The Nehemiah Principle

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By Al Earley

 It has been over 100 years since the Babylonians destroyed Jerusalem, its walls and the temple. When the Persians defeat the Babylonians King Cyrus sets all the deported people free. Nehemiah is in Susa, the capital of Persia during the reign of Artxerxes, serving as the king’s cupbearer. Nehemiah hears a bad report of what is going on in Jerusalem, and fasts and prays. The king sees Nehemiah’s sadness and asks how he can help. Nehemiah wants to go to Jerusalem, with letters of safe passage, letters for wood from the royal forest for gates, the wall and a home, and then the king throws in a military escort for good measure.           Nehemiah must have been quite a cupbearer.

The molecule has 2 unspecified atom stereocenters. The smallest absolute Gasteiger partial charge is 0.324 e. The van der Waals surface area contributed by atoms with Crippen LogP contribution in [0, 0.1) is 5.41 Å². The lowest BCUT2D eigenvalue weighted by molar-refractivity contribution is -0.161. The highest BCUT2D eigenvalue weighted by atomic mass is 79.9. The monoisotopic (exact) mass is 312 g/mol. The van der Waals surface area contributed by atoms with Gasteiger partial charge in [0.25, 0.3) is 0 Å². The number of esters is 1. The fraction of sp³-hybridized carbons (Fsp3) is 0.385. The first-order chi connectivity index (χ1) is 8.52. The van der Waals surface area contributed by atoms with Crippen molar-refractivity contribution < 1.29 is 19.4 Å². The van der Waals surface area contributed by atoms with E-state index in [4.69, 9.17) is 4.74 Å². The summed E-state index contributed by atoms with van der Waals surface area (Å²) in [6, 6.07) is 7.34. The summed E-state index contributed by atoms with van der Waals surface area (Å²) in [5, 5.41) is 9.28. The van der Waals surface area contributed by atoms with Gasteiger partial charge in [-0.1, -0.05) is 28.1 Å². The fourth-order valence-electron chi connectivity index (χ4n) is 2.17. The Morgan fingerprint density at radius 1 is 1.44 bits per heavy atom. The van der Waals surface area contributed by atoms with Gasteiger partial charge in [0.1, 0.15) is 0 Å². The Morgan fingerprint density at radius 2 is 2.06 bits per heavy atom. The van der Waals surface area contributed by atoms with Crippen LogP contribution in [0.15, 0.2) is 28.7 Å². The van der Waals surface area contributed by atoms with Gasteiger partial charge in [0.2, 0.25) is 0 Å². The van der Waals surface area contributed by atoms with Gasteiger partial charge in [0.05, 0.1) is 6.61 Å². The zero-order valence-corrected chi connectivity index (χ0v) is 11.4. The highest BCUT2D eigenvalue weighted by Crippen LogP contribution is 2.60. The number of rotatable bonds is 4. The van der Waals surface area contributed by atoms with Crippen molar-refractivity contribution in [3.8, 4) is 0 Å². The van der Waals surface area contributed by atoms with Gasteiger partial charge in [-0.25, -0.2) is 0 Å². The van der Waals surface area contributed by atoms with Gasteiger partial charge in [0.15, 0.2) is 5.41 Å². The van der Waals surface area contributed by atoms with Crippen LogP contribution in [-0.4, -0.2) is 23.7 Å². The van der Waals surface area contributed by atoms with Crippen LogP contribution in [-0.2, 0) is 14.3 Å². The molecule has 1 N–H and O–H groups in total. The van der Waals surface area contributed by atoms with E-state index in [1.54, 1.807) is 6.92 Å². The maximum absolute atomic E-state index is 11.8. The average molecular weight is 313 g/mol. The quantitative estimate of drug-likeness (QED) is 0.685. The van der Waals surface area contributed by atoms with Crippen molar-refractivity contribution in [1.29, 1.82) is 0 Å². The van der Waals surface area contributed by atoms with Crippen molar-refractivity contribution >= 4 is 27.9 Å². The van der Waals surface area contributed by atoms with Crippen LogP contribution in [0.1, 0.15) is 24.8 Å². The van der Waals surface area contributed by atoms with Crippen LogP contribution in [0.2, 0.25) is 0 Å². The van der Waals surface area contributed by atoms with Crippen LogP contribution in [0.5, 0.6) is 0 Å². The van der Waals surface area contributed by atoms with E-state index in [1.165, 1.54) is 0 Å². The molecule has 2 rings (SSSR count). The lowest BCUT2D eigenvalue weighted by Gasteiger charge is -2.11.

Imagine what it would be like to be in Jerusalem in 445 B.C. The Babylonians were some of the most ferocious conquerors in history, torturing leaders and marching people all over the empire to keep conquered lands weak. Jerusalem held out for years, but when it fell the Babylonians destroyed the walls, the temple and much of the beautiful city. It lay in ruins as all the educated Jews were marched into captivity all over the empire. Uneducated and unskilled peasants were left behind, as conquered people from other lands were marched in. Communication was impossible; distrust, fear, were rampant, and this kept any meaningful rebuilding from ever occurring. But Nehemiah rallies the troops, and they begin earnestly building the walls, for as our scripture says, “They had a mind to work.” Nehemiah walked into a mess believing he could change things. Whether we live in a war ravaged country, Jerusalem 140 years after Babylonian captivity or a richly blessed USA, change is hard. It is hard to break out of old routines, envision what change will look like and overcome fear. Most of us can think of at least one thing in our lives that we’d like to change. Think for a moment about your life, your priorities and things you are doing for God. Even when we know a change is needed, we don’t like it and we avoid it if we can. But I think God is always moving us somewhere new. Putting new challenges in front of us, stretching us, wanting us to continue growing in some new way. If you can think of something in your life to change Nehemiah gives us much information about how to make successful changes in our life. First, Nehemiah had a pattern of prayer and action. When he heard about Jerusalem he fasted and prayed. God opened the doors for action. When he got to Jerusalem he prayed about the situation and developed a plan. When the wall project was being threatened he prayed then inspired the people. Prayer is God’s time to help us prioritize show us how to accomplish change in our lives and empower us to action. Second, is what Pastor Rick Warren calls the Nehemiah Principle. Halfway through the project, or after about 30 days, the people got discouraged, and they became overwhelmed by fatigue, frustration and fear. Nehemiah rallied the people back to work by reorganizing the project, and recasting the vision. He reminded them of the importance of their work and reassured them that God would help them fulfill his purpose. The Nehemiah Principle states, “Vision and purpose must be restated every month to keep us moving in the right direction” (The Purpose Driven Church by Rick Warren, p. 111). When we want to make changes in our personal lives, regular prayer and recommitment to our vision can make all the difference. This is true in making changes in our marriages, families, the work place, and at our church or places where we volunteer. Is there a change you’ve wanted to make? Have you prayed about it to God? Would it help to mark the calendar 30, 60 or 90 days from now an appointment with yourself to recommit to the vision?   Al Earley is the pastor of La Grange Presbyterian Church. The views expressed in this column are those of the writer.